1. Visual Learners
Visual learners are those people who understand the world best when it is presented visually. Colours, shapes, charts, diagrams and symbols help them to process new concepts. Arts and crafts are perfect for this kind of learner. Using bright colours and experimenting with lines and shapes are all part of making art. For children with disabilities, this is no different. Learning is still a fundamental part of their development. If they are visual learners, arts and crafts are a great way to teach them more about themselves and each other.
2. Auditory Learners
Organised Arts and Crafts are great for those who learn best through hearing too. Activities often involve giving instructions and responding appropriately. Questions can be asked of what is being created and conversation often naturally flows while people are busy creating things. Kids often hum under their breath while they work, increasing the auditory sensory experience.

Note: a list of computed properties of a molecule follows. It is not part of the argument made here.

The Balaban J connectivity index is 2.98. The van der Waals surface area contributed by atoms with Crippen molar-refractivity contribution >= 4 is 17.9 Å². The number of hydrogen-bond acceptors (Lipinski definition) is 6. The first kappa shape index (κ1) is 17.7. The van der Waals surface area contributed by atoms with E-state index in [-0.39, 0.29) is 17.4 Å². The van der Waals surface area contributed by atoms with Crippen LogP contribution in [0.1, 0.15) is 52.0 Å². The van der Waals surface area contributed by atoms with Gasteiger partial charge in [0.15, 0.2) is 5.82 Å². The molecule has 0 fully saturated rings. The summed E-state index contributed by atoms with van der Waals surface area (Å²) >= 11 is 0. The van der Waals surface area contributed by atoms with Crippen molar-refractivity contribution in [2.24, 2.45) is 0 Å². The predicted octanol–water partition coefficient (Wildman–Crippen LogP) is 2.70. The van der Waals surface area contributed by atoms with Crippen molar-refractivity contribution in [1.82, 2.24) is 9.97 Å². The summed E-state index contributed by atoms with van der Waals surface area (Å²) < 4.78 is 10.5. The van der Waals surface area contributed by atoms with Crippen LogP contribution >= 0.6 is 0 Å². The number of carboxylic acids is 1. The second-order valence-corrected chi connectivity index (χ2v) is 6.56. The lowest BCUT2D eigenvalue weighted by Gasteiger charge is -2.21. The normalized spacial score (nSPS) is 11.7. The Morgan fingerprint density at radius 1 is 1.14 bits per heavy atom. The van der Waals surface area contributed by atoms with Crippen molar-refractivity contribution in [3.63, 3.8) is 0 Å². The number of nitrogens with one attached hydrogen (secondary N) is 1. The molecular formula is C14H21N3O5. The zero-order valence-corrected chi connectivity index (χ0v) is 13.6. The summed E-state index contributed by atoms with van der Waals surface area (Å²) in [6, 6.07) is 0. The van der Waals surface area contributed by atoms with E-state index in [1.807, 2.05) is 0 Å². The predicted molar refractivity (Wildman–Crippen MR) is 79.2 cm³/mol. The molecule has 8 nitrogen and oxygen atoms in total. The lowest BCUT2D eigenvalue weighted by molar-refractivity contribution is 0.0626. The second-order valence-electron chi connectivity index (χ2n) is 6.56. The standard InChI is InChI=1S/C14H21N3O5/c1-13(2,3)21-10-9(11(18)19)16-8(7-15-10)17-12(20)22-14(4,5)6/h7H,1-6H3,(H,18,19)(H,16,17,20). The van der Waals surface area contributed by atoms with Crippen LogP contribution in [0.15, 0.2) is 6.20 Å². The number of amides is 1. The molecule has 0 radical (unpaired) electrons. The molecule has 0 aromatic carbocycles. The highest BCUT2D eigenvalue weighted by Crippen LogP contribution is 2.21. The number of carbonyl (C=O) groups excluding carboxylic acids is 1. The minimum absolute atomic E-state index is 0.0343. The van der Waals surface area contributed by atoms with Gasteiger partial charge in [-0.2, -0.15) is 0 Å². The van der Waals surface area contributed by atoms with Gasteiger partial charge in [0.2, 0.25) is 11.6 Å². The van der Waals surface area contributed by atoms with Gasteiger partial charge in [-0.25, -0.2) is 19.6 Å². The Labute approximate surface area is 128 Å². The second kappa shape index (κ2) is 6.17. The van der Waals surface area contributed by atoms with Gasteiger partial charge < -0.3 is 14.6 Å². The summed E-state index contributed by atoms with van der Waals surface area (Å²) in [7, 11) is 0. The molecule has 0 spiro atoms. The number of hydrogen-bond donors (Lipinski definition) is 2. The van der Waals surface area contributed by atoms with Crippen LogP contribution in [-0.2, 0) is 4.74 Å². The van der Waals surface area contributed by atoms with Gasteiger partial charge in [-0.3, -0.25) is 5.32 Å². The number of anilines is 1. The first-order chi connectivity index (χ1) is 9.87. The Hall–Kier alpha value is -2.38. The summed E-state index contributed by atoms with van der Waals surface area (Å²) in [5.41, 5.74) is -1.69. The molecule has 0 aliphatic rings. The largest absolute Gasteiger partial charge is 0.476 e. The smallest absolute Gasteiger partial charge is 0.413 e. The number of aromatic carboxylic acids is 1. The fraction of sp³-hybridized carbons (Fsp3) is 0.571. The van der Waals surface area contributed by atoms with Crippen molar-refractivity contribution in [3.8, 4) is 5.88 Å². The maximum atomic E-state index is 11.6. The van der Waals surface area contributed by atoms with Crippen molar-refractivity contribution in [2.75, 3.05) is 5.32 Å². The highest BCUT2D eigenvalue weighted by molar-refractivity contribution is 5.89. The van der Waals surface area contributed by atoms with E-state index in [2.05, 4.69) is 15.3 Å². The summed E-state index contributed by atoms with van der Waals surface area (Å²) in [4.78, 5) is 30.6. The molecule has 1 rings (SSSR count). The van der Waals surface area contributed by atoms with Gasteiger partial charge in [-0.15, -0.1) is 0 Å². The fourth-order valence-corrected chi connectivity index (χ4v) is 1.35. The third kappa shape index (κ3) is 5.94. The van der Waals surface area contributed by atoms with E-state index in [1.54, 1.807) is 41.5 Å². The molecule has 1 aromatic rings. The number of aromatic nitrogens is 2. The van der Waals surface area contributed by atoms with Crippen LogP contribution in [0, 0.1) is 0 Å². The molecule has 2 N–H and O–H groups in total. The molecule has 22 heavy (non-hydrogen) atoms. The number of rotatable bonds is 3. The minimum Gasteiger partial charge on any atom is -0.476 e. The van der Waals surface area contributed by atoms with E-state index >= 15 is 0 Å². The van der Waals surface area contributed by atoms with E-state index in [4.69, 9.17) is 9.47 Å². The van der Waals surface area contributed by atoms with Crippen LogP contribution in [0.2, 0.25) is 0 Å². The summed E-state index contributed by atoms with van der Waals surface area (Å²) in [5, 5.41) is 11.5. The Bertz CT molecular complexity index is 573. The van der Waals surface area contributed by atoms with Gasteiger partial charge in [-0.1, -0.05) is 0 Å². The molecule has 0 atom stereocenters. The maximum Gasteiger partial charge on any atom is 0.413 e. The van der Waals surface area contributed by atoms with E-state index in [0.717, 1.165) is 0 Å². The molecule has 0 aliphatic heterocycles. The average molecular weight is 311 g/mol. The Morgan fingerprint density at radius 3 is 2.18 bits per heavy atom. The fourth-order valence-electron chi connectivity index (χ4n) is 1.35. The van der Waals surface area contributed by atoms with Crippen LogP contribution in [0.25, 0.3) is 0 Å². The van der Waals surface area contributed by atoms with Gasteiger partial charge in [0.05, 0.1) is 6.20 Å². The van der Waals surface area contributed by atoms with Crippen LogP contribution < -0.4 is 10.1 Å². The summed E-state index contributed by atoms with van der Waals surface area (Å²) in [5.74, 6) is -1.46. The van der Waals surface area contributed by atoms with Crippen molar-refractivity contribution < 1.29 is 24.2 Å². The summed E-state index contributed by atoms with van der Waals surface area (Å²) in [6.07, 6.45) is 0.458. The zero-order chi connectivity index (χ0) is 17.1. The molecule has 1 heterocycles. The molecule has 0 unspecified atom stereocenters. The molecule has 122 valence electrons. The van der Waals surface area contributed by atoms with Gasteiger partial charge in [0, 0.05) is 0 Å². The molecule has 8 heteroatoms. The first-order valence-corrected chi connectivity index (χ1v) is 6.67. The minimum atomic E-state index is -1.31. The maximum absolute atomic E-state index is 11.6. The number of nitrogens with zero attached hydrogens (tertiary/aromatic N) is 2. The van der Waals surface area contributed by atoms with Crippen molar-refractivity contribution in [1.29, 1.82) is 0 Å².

3. Kinesthetic Learners
This type of person learns best when presented with physical things to touch, move and interact with. They need to practice something, in order to understand it. Modelling clay and experimenting with different textures in arts and crafts sessions is a great way to encourage kinesthetic learners.
Arts and crafts are a great way to create safe and fun spaces for learning but they are also an important therapeutic activity. Children with disabilities often have a lot of stressful and potentially fearful events to process. Further, communication issues can make processing and expressing these experiences difficult. Arts and craft are a fantastic opportunity for free expression, creativity and imagination. Emotional development benefits through time experimenting and playing with arts and crafts. It is one of many things we do here at Allowah, to make sure the kids in our care are nurtured in every way.